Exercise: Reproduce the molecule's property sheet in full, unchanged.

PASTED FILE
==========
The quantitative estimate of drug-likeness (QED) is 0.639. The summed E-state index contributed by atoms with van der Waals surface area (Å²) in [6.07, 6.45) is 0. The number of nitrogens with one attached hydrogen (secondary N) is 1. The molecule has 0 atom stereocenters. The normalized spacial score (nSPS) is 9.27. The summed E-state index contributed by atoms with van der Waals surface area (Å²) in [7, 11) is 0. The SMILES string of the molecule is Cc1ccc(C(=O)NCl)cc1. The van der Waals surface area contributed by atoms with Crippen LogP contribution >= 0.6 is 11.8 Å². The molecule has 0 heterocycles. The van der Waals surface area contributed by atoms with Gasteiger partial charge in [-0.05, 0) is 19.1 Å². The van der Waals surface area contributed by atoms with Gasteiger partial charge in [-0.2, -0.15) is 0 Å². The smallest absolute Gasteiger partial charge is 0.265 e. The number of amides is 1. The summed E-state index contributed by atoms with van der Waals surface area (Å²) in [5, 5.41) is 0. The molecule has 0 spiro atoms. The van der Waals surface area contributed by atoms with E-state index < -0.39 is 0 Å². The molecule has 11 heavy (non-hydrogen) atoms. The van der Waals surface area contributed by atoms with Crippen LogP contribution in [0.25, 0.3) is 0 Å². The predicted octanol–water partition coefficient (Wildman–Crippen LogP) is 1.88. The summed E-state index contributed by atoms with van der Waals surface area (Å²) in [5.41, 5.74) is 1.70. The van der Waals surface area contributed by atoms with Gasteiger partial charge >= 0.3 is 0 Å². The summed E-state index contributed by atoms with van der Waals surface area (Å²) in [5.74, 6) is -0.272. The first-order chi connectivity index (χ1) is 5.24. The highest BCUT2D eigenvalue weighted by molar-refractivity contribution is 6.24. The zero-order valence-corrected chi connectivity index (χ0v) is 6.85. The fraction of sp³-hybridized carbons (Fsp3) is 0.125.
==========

The quantitative estimate of drug-likeness (QED) is 0.639. The summed E-state index contributed by atoms with van der Waals surface area (Å²) in [6.07, 6.45) is 0. The number of nitrogens with one attached hydrogen (secondary N) is 1. The molecule has 0 atom stereocenters. The normalized spacial score (nSPS) is 9.27. The summed E-state index contributed by atoms with van der Waals surface area (Å²) in [7, 11) is 0. The SMILES string of the molecule is Cc1ccc(C(=O)NCl)cc1. The van der Waals surface area contributed by atoms with Crippen LogP contribution >= 0.6 is 11.8 Å². The molecule has 0 heterocycles. The van der Waals surface area contributed by atoms with Gasteiger partial charge in [-0.05, 0) is 19.1 Å². The van der Waals surface area contributed by atoms with Gasteiger partial charge in [-0.2, -0.15) is 0 Å². The smallest absolute Gasteiger partial charge is 0.265 e. The number of amides is 1. The summed E-state index contributed by atoms with van der Waals surface area (Å²) in [5, 5.41) is 0. The molecule has 0 spiro atoms. The van der Waals surface area contributed by atoms with E-state index < -0.39 is 0 Å². The molecule has 11 heavy (non-hydrogen) atoms. The van der Waals surface area contributed by atoms with Crippen LogP contribution in [0.25, 0.3) is 0 Å². The predicted octanol–water partition coefficient (Wildman–Crippen LogP) is 1.88. The summed E-state index contributed by atoms with van der Waals surface area (Å²) in [5.41, 5.74) is 1.70. The van der Waals surface area contributed by atoms with Gasteiger partial charge >= 0.3 is 0 Å². The summed E-state index contributed by atoms with van der Waals surface area (Å²) in [5.74, 6) is -0.272. The first-order chi connectivity index (χ1) is 5.24. The highest BCUT2D eigenvalue weighted by molar-refractivity contribution is 6.24. The zero-order valence-corrected chi connectivity index (χ0v) is 6.85. The fraction of sp³-hybridized carbons (Fsp3) is 0.125.